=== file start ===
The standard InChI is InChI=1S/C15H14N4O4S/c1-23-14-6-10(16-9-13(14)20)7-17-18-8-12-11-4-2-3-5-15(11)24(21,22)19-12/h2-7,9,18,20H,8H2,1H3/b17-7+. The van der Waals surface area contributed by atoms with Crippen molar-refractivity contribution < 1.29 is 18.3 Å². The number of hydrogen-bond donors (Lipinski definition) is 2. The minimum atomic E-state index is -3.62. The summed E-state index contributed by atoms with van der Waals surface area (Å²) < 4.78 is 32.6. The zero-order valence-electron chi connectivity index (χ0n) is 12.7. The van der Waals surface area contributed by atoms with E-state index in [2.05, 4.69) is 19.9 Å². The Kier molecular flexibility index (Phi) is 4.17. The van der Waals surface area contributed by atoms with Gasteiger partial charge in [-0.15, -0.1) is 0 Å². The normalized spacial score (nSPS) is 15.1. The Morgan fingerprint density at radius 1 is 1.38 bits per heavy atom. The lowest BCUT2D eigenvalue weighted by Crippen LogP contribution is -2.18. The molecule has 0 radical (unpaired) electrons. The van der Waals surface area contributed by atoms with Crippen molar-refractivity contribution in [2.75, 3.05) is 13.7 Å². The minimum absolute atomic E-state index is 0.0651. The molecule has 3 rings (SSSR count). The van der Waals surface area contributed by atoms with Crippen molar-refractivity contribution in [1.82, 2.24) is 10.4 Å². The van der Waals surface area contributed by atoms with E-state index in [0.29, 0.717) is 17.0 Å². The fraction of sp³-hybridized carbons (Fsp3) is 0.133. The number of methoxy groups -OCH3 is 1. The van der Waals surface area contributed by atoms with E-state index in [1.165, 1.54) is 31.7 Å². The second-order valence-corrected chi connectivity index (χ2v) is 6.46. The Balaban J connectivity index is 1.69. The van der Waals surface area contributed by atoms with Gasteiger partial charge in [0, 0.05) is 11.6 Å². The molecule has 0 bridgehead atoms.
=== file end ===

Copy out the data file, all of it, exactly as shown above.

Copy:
The standard InChI is InChI=1S/C15H14N4O4S/c1-23-14-6-10(16-9-13(14)20)7-17-18-8-12-11-4-2-3-5-15(11)24(21,22)19-12/h2-7,9,18,20H,8H2,1H3/b17-7+. The van der Waals surface area contributed by atoms with Crippen molar-refractivity contribution < 1.29 is 18.3 Å². The number of hydrogen-bond donors (Lipinski definition) is 2. The minimum atomic E-state index is -3.62. The summed E-state index contributed by atoms with van der Waals surface area (Å²) < 4.78 is 32.6. The zero-order valence-electron chi connectivity index (χ0n) is 12.7. The van der Waals surface area contributed by atoms with E-state index in [2.05, 4.69) is 19.9 Å². The Kier molecular flexibility index (Phi) is 4.17. The van der Waals surface area contributed by atoms with Gasteiger partial charge in [-0.15, -0.1) is 0 Å². The normalized spacial score (nSPS) is 15.1. The Morgan fingerprint density at radius 1 is 1.38 bits per heavy atom. The lowest BCUT2D eigenvalue weighted by Crippen LogP contribution is -2.18. The molecule has 0 radical (unpaired) electrons. The van der Waals surface area contributed by atoms with Crippen molar-refractivity contribution in [2.75, 3.05) is 13.7 Å². The minimum absolute atomic E-state index is 0.0651. The molecule has 3 rings (SSSR count). The van der Waals surface area contributed by atoms with Crippen molar-refractivity contribution in [1.82, 2.24) is 10.4 Å². The van der Waals surface area contributed by atoms with E-state index in [0.29, 0.717) is 17.0 Å². The fraction of sp³-hybridized carbons (Fsp3) is 0.133. The number of methoxy groups -OCH3 is 1. The van der Waals surface area contributed by atoms with E-state index in [1.165, 1.54) is 31.7 Å². The second-order valence-corrected chi connectivity index (χ2v) is 6.46. The Balaban J connectivity index is 1.69. The van der Waals surface area contributed by atoms with Gasteiger partial charge in [0, 0.05) is 11.6 Å². The molecule has 0 bridgehead atoms.